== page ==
A woman’s conscious struggle to break free from the dehumanisation and shame she has experienced in the past should ideally be lauded, and yet it yields completely the opposite results the minute she speaks out publicly. It happens the world over, and the situation in Pakistan is no different.
On August 1, Ayesha Gulalai – a Member of the National Assembly and now former member of Pakistan Tehreek-e-Insaf – came forward with allegations of harassment against Pakistan Tehreek-e-Insaf chairman Imran Khan and claimed that she had been receiving lewd messages and overtures from him since October 2013.
She also openly condemned the overall problem of misogyny, as well as corruption within the party, particularly among party members at the leadership level. Gulalai’s allegations were largely rejected by the public, leading to a backlash.
The inevitability of the backlash stems from the fact that in the majority of cases involving harassment, women are, more often than not, castigated whenever they speak up and hold a public figure accountable for his actions.
Fans of Khan have also lauded Fawad Chaudhry’s uncalled-for attacks on Gulalai which targeted her sister Maria Toorpakai’s squash career and the fact that she wears shorts – her official sports uniform – during tournaments.
Culture of misogyny
Ayesha Gulalai and her sister are not the same person, and attacking her to defend an alleged harasser points at the very core of the problem. Such comments ultimately speak volumes of the pervasive internal culture of misogyny in Pakistan’s political parties and how easy it is for male party members and supporters alike to disrespect women.
A lot of the criticism stemmed from the fact that Gulalai decided to address the issue after years of silence. Even some women – party members, celebrities, and unfortunately a prominent feminist activist – went out of their way to partake in victim blaming and berate Gulalai for not speaking up sooner, even going so far as to say that she should be dealt with by a jirga or tribal council, as per the tribal customs of South Waziristan, the region she hails from.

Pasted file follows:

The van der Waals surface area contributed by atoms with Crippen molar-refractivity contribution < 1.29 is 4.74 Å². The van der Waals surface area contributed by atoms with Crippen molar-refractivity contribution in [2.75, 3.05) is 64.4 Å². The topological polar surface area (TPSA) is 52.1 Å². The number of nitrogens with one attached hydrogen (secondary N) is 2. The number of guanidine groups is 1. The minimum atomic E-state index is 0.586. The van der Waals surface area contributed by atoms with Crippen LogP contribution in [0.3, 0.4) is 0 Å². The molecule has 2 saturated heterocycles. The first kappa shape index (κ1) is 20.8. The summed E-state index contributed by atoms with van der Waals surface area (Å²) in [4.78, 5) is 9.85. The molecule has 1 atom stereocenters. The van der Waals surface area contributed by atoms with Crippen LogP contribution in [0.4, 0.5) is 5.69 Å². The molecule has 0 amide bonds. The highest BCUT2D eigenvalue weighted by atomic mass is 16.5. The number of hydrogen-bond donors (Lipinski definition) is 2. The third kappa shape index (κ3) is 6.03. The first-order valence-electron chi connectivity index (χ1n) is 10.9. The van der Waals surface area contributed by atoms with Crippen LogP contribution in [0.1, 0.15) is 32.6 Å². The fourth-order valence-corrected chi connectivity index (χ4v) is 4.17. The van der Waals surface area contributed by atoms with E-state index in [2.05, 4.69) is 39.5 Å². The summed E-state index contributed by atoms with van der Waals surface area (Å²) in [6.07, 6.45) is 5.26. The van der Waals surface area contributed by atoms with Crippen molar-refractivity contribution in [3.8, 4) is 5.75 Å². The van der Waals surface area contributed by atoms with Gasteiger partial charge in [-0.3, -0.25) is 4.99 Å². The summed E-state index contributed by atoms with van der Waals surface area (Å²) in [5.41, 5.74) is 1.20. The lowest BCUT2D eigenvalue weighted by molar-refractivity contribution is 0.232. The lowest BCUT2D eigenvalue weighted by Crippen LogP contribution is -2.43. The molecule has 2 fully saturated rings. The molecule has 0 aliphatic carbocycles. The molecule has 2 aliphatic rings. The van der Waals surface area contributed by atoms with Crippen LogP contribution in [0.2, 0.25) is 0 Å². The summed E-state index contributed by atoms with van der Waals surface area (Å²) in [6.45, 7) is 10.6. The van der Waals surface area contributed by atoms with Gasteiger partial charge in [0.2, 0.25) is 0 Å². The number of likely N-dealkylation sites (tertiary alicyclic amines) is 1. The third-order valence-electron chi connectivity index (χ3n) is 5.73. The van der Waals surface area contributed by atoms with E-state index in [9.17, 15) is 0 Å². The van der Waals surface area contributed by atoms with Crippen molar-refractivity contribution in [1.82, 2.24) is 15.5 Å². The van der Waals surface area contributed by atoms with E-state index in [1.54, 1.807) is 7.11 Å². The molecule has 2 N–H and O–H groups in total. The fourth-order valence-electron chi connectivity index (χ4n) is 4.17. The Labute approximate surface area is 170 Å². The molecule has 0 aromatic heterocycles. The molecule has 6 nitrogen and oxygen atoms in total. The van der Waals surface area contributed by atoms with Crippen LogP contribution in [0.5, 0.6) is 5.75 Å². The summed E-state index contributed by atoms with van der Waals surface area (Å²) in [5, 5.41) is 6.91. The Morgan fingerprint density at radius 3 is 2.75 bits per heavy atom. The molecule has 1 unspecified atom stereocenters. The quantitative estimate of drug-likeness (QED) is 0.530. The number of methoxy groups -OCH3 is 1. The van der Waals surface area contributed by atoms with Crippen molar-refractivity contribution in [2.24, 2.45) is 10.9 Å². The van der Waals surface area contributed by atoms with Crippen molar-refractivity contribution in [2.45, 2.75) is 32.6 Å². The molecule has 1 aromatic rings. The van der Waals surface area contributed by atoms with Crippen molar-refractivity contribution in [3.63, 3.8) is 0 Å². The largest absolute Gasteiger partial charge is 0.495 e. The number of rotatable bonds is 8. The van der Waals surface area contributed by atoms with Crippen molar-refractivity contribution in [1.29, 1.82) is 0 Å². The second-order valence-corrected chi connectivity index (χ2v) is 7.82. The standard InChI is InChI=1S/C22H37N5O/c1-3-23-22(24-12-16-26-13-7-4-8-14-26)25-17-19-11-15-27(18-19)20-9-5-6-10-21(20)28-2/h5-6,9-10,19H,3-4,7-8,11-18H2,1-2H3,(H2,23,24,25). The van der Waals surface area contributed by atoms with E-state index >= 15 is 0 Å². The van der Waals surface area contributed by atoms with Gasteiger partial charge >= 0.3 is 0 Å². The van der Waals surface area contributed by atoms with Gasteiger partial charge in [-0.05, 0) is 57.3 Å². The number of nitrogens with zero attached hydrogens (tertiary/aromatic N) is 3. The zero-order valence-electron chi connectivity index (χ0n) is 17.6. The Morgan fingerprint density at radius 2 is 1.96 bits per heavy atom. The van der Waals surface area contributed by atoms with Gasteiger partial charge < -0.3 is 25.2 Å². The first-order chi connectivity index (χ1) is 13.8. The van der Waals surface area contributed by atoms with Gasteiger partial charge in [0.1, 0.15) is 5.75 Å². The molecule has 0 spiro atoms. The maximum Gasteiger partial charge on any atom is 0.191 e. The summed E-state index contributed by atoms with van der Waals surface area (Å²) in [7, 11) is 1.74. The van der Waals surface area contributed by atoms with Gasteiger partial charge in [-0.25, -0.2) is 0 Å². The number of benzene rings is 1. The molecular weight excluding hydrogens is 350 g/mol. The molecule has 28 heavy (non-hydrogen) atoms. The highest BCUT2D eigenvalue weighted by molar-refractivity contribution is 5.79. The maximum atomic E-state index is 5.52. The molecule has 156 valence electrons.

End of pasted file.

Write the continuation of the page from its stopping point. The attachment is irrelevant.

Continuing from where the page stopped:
Female party workers from Pakistan Tehreek-e-Insaf decided to use their own experiences as a benchmark to dismiss Gulalai’s experience.
Treating someone’s harassment as a non-issue on the basis of dissimilar experiences and just because it has not happened to oneself is akin to trivialising everyday misogyny and gender-based vitriol.
It also wrongly portrays sexism and harassment as issues that exist outside of political spaces, as if such spaces were somehow exempt from the requirement of providing a dignified and safe workplace for women.
Breaking the silence
It is important to mull over the fact that in most cases of harassment, women are privately encouraged to stay silent, and are chastised if they, one day, decide to break that silence by openly speaking about their experiences. It is no wonder that Gulalai’s account – true or false – has been attacked and dismissed by many people.
It takes years for victims of sexual harassment to move past their fear of social repercussions, guilt, perpetual consternation, and ultimately, their loss of agency, while being at the receiving end of such harrowing experiences.
A woman’s first reaction, after experiencing harassment or abuse of any kind, is not always of anger, or of the determination to report the crime to state authorities. Their reaction is almost always of shock or disbelief, of powerlessness and extreme isolation, and of blaming themselves for letting something so horrible happen to them.
It stems from the betrayal they have experienced at the hands of someone they trusted, thereby instilling a sense of denial. It is an experience of cognitive dissonance, of shutting down, of them fearing the hostility they would face once they decide to share their grievances out in the open.